It’s been a strange brew at the Sixth Circuit this year, with a significant number of cases related to alcoholic beverages, presenting statutory, intellectual property, and constitutional issues. There have been five cases over the last year, with only one decision issued to date. Only one judge has been involved in more than one case so far — Judge Martin, who authored the Maker’s Mark decision and is also part of the panel that will decide the MillerCoors case.
In sheer numbers of cases, the wholesaler termination cases lead the pack. Three separate cases involve the question of when a beer or wine manufacturer can terminate a wholesaler under Ohio law. In January, the Court heard arguments in Tri-County Wholesale Distributors v. The Wine Group, Inc. (No. 10-4202), involving distribution of Franzia and Corbett Canyon wines, among other brands. In the last days of May, two other panels of the Court heard oral argument in another two cases (Beverage Distributors, Inc. v. Miller Brewing Co. (No. 11-3484) and Bellas Company v. Pabst Brewing Co. (No. 11-3417)) involving the purported termination of various Ohio beer distributors’ rights to continue wholesale distribution for brands such as MillerLite, Coors Light, and Pabst Blue Ribbon. David Alexander and Emily Root of Squire Sanders represented distributors in each of these cases.
The Sixth Circuit recently made headlines with its trade dress decision with its decision in Makers Mark v. Diageo North America (Nos. 10-5508/5586/5819). The dispute in that case was whether use of dripping red wax on bottles of Reserva de la Familia tequila by Jose Cuervo infringed on the red wax seal used by Maker’s Mark. The Court concluded that the red wax trade dress of Maker’s Mark was protected and that Cuervo had infringed.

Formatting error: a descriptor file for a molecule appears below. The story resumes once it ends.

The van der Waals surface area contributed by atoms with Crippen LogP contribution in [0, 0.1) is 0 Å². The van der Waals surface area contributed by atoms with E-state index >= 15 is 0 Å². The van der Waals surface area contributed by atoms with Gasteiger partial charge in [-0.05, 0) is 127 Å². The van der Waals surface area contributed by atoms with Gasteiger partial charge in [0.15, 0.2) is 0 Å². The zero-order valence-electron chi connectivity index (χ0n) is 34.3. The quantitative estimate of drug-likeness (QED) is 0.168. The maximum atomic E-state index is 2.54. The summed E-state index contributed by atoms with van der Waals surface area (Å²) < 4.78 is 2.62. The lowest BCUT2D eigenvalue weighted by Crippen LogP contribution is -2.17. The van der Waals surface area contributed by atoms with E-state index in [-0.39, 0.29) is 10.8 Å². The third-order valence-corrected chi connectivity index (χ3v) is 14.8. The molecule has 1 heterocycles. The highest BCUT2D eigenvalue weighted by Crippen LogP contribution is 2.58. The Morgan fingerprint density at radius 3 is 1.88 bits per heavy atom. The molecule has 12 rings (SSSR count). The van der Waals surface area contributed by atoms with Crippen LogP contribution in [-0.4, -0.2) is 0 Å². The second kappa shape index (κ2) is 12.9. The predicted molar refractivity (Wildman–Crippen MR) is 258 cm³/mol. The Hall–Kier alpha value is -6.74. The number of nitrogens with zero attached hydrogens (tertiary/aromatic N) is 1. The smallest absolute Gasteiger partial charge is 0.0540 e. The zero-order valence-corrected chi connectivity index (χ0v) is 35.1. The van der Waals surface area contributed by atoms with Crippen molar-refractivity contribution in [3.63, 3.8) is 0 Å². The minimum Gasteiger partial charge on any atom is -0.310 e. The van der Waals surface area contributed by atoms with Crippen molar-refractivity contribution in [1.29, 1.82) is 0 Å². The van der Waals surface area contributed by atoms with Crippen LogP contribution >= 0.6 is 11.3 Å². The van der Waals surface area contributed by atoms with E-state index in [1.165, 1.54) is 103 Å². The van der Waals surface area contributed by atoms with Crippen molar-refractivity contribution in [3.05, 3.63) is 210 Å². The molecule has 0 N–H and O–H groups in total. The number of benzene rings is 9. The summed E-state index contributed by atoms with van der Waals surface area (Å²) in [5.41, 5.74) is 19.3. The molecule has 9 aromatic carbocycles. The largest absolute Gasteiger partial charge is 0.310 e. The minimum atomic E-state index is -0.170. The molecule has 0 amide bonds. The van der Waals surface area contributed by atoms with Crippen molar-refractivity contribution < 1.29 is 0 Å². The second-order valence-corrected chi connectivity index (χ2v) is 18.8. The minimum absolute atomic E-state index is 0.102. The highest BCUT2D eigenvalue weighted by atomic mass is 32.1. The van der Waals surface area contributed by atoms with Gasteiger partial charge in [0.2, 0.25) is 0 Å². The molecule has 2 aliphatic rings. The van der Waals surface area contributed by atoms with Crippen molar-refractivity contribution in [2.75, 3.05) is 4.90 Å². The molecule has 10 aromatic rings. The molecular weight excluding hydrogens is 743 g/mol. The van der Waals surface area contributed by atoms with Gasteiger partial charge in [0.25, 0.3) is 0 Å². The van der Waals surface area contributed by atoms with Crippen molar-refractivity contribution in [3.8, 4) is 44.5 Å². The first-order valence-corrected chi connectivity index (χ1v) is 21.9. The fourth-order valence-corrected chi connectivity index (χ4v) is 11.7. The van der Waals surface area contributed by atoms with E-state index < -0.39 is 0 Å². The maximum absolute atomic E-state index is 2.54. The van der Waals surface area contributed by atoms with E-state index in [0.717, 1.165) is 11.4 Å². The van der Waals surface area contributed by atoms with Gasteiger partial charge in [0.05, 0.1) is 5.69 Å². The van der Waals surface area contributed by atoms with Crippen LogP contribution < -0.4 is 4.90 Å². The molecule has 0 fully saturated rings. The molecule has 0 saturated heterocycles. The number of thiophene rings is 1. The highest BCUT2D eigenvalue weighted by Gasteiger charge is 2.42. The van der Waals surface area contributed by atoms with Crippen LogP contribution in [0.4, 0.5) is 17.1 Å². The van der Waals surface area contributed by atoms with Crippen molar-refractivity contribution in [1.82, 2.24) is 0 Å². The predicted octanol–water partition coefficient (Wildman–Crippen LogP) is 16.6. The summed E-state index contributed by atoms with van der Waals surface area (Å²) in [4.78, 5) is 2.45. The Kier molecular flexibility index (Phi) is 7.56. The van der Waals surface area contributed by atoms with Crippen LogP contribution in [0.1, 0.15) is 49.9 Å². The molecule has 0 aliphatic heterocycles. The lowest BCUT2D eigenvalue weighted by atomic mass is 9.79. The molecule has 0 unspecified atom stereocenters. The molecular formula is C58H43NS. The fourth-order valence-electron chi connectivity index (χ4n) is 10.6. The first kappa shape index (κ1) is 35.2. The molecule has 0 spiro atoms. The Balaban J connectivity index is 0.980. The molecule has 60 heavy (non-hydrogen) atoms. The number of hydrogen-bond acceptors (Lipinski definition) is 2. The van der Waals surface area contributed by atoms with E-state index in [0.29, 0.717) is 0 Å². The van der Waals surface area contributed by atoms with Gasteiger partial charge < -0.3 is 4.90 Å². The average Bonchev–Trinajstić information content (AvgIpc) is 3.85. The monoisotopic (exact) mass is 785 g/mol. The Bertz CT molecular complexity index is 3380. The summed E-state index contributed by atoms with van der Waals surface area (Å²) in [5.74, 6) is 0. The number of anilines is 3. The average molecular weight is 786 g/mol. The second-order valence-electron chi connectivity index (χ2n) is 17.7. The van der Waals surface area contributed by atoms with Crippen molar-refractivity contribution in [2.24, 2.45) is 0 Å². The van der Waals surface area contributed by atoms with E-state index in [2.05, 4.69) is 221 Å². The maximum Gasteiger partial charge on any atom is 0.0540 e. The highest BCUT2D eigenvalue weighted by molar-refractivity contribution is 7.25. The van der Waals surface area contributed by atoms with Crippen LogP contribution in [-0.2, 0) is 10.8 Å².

Finally, as we reported previously, alcoholic beverage labeling raised constitutional and federalism issues in American Beverage Assoc. v. Snyder. (No. 11-2097). There, the state imposed state-specific marking requirements for bottles and cans subject to deposit refunds, while the manufactures objected on the grounds that the regulation interfered with interstate trade. The case was accepted on an interlocutory appeal and will be argued July 20, 2012. The panel that will hear the case has not yet been announced.
Given the vigorous competition in the beer and wine industry, the industry’s trend towards consolidation, and the renewed focus on alcohol regulation by some states, it is quite possible that the Sixth Circuit will continue to see additional beer and wine cases in the future.